Former Somerset captain Peter Roebuck has been found dead at a hotel in Cape Town. He was 55.
Opening batsman Roebuck played for Somerset from 1974-1991, scoring 1,000 runs in a season on nine occasions.
After retiring, he became a respected writer and broadcaster in Australia renowned for his strong opinions.
South African police said Roebuck had taken his own life and have launched an investigation into the full circumstances surrounding his death.
“The death of Peter Roebuck leaves the grass less green and cricket without its most effective investigative journalist”
Tony GreigFormer England captain
Captain Frederick van Wyk of Cape Town Police said: "An incident occurred last night at about 9.15pm at a hotel in Claremont where a 55-year-old British citizen, who worked as an Australian commentator, committed suicide."
Roebuck, whose straw hat made him instantly recognisable in the press box, had been working for the Herald and the Australian Broadcasting Corporation (ABC) in South Africa. He also wrote for The Age and the
In the wake of
Bob Woolmer's death
in a Jamaican hotel in March 2007, Roebuck
: "To a greater and lesser degree all sportsmen die in hotels."
Peter Roebuck factfile
6 March 1956, Oxford
Cambridge Univ, Somerset, England A, Devon
21 August 1974 v Warwickshire
335 first-class matches, 17,558 runs at 37.27, 33 centuries, HS 221*, 72 wkts at 49.16
Numerous cricket personalities took to Twitter to leave their tributes to Roebuck.
BBC cricket correspondent Jonathan Agnew
"My God. Just heard about Peter Roebuck. Loved working with him. Incisive. Erudite. Funny. Don't know the full story."
Former England captain and now commentator Tony Greig
"The death of Peter Roebuck leaves the grass less green and cricket without its most effective investigative journalist."
Another former England cricketer turned journalist Derek Pringle
"Peter Roebuck was a tortured, driven soul, but his suicide still comes as a shock. Cricket has lost its most erudite idealist."
ABC's Craig Norenbergs described the news of Roebuck's passing as "incredibly sad".
He added: "He was an integral part of the [ABC] Grandstand commentary team, apart from being a magnificent print journalist.
"For us he could describe a game of cricket in such a way that even if you didn't like the game, you liked the way that he went about his business."
In a statement released by Cricket Australia, the governing body's chief executive officer James Sutherland paid tribute to Roebuck.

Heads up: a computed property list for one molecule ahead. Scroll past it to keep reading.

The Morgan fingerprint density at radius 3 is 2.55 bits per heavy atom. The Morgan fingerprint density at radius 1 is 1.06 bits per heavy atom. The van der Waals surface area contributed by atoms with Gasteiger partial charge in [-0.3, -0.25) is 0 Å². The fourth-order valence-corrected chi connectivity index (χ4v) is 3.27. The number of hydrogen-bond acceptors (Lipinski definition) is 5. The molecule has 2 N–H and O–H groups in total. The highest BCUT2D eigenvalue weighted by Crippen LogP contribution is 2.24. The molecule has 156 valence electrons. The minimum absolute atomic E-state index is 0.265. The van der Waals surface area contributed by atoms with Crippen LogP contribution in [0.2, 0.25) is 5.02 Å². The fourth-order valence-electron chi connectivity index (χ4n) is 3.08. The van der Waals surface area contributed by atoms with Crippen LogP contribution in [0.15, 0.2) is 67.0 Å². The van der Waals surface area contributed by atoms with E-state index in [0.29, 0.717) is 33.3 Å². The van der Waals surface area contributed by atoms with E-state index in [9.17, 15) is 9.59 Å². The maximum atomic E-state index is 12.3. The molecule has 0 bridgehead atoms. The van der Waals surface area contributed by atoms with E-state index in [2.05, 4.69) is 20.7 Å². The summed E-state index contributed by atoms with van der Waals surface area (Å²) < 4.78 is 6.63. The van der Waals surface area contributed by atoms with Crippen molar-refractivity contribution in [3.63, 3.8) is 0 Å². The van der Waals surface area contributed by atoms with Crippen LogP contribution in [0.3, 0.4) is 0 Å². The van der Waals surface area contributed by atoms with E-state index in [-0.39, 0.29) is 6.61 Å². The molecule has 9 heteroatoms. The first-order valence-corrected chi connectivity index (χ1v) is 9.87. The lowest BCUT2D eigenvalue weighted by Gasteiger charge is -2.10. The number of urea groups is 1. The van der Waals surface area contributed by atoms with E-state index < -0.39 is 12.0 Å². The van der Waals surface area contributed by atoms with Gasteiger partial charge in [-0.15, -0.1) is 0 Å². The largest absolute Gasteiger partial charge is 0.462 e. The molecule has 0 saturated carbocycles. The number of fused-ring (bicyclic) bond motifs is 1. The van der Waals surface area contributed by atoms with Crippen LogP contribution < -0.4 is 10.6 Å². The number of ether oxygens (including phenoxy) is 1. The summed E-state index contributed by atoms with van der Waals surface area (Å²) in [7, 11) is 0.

"Peter was a familiar face around Australian cricket who had been with the team only hours before his sudden death," he said.
Marks remembers team-mate Roebuck
"He bought particular insight to his commentary based on his lengthy experience as a first-class cricketer and captain, and combined that with a singular flair for the written and spoken word.
"He spoke his mind frankly and while one didn't necessarily always have to agree, you always respected what he had to say."
Guy Lavender, the chief executive of Somerset CCC, said: "We extend our sincere condolences to all Peter's family and friends."
His tenure as captain was overshadowed by a spectacular fallout with his predecessor, Sir Ian Botham.
In 1986, Roebuck sanctioned the replacement of West Indian greats Sir Vivian Richards and Joel Garner with New Zealander Martin Crowe, an act for which Botham never forgave him, leaving for Worcestershire shortly afterwards.
“To a greater and lesser degree all sportsmen die in hotels”
Peter Roebuck reflecting on the death of Bob Woolmer in 2007
Roebuck was succeeded as Somerset skipper by BBC Test Match Special's Vic Marks in 1989.
, Marks observed that his former team-mate "revelled in the no‑nonsense climate of Australia, while feeling undervalued in England. In reality, he had many admirers in the English press-box, but he was slow to recognise that. By the last Ashes series, when he said 'we are struggling at the moment', he was referring to Australia. As a writer and broadcaster he was forthright and fiercely independent - and envied by just about everyone in the business."
Roebuck retired from first-class cricket in 1991 but went on to captain Devon between 1993-1999 and 2001-2002. He led the county to an unprecedented four successive Minor Counties Championship titles between 1994-97.
This page is best viewed in an up-to-date web browser with style sheets (CSS) enabled. While you will be able to view the content of this page in your current browser, you will not be able to get the full visual experience. Please consider upgrading your browser software or enabling style sheets (CSS) if you are able to do so.